I totally agree with you that even ‘classics comics’ would be a waste of time for any student from a disadvantaged background that’s trying to get a leg up, to get smart, via higher education. It sounds like we’re on the same page, because I certainly wouldn’t advocate classics comics for high school or college students. But artwork does catch the eyes of late elementary and middle schoolers. The article on which I commented does not give an age range. Again, perhaps I should go and caveat my enthusiasm for comics in the post.

Your note leaves me bummed about some of the kinds of pop culture/literature/english types that may be in our cc’s. I hope your observations are not indicative of any widespread trends. If so, we should put “literature” in quotes when it comes to [some of] them. Sigh.

Thanks for your lengthy reply, and for making me clarify.

Tim”

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4 Comments
  1. Anonymous permalink

    We wouldn't compare Steven King to Chaucer, so why would we compare Stan Lee to Shakespeare?

    These exchanges mention only “classic” comic books created by the likes of Stan Lee and his disciples (Batman, Superman, Spiderman, etc.) and completely neglect many of the more complex and cerebral examples that exist today. If you must engage in this debate, it seems like it would be more…fair? relevant?….to use the works of Marjane Satrapi, Neil Gaiman, or Art Spiegelman as points of comparison.

    Ultimately, your conclusions may be the same. But either way, it is disingenuous, incomplete, and/or uninformed to limit the discussion to Marvel Comics.

    Best,
    Alexis

    Like

  2. Anonymous permalink

    Another thought (sorry, this came to me only after I posted the previous entry):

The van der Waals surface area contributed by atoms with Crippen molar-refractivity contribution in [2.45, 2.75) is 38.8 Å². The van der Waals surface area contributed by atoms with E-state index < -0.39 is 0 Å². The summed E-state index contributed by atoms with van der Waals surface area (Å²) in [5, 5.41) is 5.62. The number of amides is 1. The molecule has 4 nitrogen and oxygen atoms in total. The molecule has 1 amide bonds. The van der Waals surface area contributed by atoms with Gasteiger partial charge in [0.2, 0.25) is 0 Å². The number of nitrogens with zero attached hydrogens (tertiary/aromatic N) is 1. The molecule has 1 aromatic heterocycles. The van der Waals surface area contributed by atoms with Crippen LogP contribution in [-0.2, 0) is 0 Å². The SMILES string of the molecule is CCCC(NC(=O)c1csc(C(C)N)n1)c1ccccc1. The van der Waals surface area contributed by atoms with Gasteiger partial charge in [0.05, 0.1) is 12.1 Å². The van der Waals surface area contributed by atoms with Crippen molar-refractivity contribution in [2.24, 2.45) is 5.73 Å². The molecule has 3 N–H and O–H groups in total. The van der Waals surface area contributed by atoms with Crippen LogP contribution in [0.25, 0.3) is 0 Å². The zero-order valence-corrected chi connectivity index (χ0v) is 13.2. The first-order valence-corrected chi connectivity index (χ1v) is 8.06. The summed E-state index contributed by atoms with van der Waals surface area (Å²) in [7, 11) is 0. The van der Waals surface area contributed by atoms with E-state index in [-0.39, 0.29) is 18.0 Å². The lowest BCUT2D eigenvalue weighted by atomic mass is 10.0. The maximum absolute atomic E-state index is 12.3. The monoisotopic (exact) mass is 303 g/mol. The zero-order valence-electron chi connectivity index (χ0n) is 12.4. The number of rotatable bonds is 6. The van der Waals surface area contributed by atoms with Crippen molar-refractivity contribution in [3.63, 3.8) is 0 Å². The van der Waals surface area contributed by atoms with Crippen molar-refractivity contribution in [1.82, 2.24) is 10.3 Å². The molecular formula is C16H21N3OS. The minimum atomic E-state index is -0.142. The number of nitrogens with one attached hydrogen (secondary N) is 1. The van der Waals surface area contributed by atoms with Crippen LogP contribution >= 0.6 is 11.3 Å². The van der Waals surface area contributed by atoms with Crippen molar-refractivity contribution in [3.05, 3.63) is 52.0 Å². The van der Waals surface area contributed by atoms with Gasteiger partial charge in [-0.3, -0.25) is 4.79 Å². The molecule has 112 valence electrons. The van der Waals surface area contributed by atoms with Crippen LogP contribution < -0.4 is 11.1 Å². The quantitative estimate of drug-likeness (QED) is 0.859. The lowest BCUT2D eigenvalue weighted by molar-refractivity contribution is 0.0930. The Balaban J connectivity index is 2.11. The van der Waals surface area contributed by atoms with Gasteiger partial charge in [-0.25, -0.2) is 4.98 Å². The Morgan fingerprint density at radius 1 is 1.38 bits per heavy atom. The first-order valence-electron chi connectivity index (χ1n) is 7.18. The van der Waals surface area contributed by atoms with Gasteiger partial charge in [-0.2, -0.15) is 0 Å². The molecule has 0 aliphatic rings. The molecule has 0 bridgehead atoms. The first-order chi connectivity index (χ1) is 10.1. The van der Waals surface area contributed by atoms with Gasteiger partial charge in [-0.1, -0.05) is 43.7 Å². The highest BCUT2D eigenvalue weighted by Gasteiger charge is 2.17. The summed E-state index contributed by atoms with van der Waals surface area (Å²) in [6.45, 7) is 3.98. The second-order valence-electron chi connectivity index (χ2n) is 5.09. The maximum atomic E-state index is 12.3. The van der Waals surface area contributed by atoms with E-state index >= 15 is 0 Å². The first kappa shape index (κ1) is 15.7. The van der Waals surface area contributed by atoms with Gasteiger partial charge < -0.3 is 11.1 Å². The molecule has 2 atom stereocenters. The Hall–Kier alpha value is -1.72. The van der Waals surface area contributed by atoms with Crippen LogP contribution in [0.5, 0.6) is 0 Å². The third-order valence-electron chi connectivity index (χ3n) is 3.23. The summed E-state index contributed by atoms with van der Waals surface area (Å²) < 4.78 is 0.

Should film studies also be seen as “dumbing down” our students? Film couples speech with images, as well. For every 30 “Rambo's” made, there is an “8 1/2.” Seems a shame to neglect the latter to spite the former.

    Alexis

    Like

  3. Alexis,

    Thanks for the posts! Your concerns about our exchange are fair.

    My original post, based on a Chicago Tribune article, was most definitely about more cerebral examples – graphic novels, if you will. My colleague's concerns centered on quality, and certainly his/her observations and reflections are based on the Marvel Comics form of “comics.” If the new works mentioned in the Tribune article contain text that's close or identical to the great books on which they're trading, then I think my colleague's concerns are unwarranted. We should then view those new works as simply enhanced, and not at all dumbed down. As I noted in my original piece, artwork has enhanced my own imagination and understanding of certain great books.

    Film studies could only be seen as “dumbing down” our students if the films used are bad – just as Marvel-type comics are not well done.

    In sum, I agree with your observations – even if my colleague doesn't. – TL

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  4. We wouldn't compare Steven King to Chaucer, so why would we compare Stan Lee to Shakespeare?

    Why wouldn't we? Shakespeare wasn't a tortured artist creating works for his own aesthetic satisfaction: he was a professional, an entertainment industry executive (we'd call him today), a serial plagiarist (though wonderfully selective in his sources) and polemicist. Yeah, it's great work, but it wasn't created to be “classic literature” and it was only preserved and revered because it was popular.

    He worked in a relatively new medium, like Stan Lee; both created works which were popular with many different classes and communities, and scorned by intellectual elites; both created characters and themes which resonate and are recreated and adapted long after their original appearances.

    I'm not suggesting that we abandon Shakespeare studies, but that we put them in something like a realistic historical context, and do the same for our own culture. Great literature has always been repackaged, sometimes in new genres, sometimes as pastiche, sometimes as variations on a theme which becomes cliche.

    There's great value in “struggling with greatness” but there's also value in enjoying the literature and history which we believe has value.

    Like